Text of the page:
Women's College Research Institute

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Rates vary widely for how often long-term care homes transfer residents to the ED

Spring 2017

Many long-term care homes transfer residents to the emergency department at higher rates than average, according to an Ontario study published in the journal Healthcare Policy.

The study analyzed data from long-term care homes across the province. They found that the average home sent about a quarter of its residents to the emergency department at least once over the course of a year. Rates varied widely, however, and nearly a fifth of homes transferred so many of their residents they were considered "high transfer" homes. The highest transferred about 60 per cent of their residents at least once.

Andrea Gruneir, PhD, an adjunct scientist at Women’s College Research Institute (WCRI), and lead author on the study, said that long-term care home residents are expected to use the emergency department, but when rates are high, we need to ask why.

“The concern for individual residents is that their common medical conditions are not being adequately managed in the long-term care home,” Gruneir said, adding that it is important for homes to manage chronic conditions, such as diabetes, so they do not become worse, and to address sudden sickness like the flu. Gruneir co-authored the paper with WCRI adjunct scientist Susan Bronskill, PhD, and Dr. Paula Rochon, the vice-president of research at Women’s College Hospital.

Rates varied widely between homes, suggesting that the culture and policies at different institutions have a big effect on medical decisions. There was no significant difference in transfer rates between private and public homes. Smaller homes sent residents to the emergency department less often, which was surprising because larger homes often have more resources.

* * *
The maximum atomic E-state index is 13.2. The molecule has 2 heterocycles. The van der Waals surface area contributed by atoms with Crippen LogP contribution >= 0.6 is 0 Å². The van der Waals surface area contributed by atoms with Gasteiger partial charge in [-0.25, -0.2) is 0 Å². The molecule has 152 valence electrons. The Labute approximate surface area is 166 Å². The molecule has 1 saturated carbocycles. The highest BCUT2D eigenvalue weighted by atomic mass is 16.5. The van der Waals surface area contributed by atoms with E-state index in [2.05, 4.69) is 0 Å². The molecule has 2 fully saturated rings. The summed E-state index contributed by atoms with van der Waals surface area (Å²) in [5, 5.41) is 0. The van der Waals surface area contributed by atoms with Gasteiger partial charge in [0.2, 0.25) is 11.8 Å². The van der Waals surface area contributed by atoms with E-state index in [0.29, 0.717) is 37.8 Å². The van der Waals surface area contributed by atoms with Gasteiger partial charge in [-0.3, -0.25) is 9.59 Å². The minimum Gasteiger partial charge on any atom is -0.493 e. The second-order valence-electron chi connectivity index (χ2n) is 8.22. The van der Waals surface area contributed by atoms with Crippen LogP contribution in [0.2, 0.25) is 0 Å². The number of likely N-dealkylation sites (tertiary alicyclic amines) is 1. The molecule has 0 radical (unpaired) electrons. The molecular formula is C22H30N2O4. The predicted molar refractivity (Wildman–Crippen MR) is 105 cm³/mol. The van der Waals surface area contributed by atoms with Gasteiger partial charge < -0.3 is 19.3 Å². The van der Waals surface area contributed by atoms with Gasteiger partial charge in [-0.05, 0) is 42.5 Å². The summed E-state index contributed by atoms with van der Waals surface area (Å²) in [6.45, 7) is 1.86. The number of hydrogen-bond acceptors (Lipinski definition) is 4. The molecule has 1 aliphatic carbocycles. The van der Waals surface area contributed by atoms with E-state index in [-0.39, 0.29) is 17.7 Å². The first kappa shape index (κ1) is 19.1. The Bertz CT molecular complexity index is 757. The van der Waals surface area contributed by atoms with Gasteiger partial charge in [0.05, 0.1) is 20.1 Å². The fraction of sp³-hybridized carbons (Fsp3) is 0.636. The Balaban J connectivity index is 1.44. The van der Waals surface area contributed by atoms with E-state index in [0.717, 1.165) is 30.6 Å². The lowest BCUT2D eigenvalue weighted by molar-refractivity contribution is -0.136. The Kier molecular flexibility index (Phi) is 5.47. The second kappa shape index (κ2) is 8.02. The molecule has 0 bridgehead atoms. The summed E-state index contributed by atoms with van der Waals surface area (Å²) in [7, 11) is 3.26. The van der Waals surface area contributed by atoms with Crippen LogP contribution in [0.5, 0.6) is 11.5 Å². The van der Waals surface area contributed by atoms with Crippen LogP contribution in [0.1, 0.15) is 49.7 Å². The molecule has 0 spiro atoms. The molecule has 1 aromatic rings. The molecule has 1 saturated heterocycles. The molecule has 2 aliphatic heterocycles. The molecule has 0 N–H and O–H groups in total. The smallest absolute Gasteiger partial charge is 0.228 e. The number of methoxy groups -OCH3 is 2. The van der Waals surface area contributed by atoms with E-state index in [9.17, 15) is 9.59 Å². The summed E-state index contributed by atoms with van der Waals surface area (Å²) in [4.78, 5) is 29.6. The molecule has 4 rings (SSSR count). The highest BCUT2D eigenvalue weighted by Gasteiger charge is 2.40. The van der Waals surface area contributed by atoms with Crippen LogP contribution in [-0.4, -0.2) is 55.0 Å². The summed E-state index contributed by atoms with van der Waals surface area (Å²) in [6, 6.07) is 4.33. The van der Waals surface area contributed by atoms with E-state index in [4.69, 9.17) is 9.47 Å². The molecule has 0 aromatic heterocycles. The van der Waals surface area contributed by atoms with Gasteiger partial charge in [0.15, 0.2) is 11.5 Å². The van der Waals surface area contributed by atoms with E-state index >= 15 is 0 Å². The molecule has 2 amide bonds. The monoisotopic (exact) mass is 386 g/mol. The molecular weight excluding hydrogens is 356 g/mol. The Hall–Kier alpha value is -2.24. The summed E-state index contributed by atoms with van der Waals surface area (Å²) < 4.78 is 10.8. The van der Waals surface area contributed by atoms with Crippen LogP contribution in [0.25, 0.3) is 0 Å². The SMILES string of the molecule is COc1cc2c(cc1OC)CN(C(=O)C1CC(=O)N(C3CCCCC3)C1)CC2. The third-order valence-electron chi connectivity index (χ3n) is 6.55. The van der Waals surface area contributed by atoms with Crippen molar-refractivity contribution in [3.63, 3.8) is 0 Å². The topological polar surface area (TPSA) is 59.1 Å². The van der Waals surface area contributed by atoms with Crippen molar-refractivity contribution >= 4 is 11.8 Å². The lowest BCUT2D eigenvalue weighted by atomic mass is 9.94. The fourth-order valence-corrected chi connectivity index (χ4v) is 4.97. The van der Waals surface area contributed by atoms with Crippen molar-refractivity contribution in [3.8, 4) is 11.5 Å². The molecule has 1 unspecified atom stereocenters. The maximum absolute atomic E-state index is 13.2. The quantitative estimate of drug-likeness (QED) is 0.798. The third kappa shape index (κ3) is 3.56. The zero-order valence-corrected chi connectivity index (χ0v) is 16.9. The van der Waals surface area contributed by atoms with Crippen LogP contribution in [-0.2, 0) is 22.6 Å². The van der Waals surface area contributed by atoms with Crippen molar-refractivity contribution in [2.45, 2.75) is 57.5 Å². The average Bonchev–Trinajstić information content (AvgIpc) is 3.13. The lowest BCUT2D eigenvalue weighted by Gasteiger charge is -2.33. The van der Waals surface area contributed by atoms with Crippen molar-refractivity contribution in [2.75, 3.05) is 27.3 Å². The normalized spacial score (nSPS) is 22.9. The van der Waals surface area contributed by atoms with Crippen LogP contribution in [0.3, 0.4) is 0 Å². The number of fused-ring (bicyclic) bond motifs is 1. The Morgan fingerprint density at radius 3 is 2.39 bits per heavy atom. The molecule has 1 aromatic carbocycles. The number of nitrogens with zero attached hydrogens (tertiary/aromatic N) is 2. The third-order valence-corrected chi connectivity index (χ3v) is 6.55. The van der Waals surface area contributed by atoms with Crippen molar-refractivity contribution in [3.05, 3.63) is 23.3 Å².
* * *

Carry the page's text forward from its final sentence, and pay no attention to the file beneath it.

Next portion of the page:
“We suspect that this may indicate that smaller homes may be more flexible than larger ones. In that sense, they may have fewer policies around exactly when someone needs to be transferred to the emergency department,” Gruneir said. However, she said that long-term care facilities of all sizes should look closely at when they transfer residents and why, and see where they can improve.

Next, the researchers will study data on residents who are transferred to the emergency department multiple times in a year.

“My biggest goal is to improve the quality of life for long-term care residents,” Gruneir said. “A lot of people already work very hard to take the best care of residents. Now, they need a climate that enables them to do even better and improve where they can.”

This research is an example of how WCH is contributing to a healthier, wealthier, smarter Ontario.

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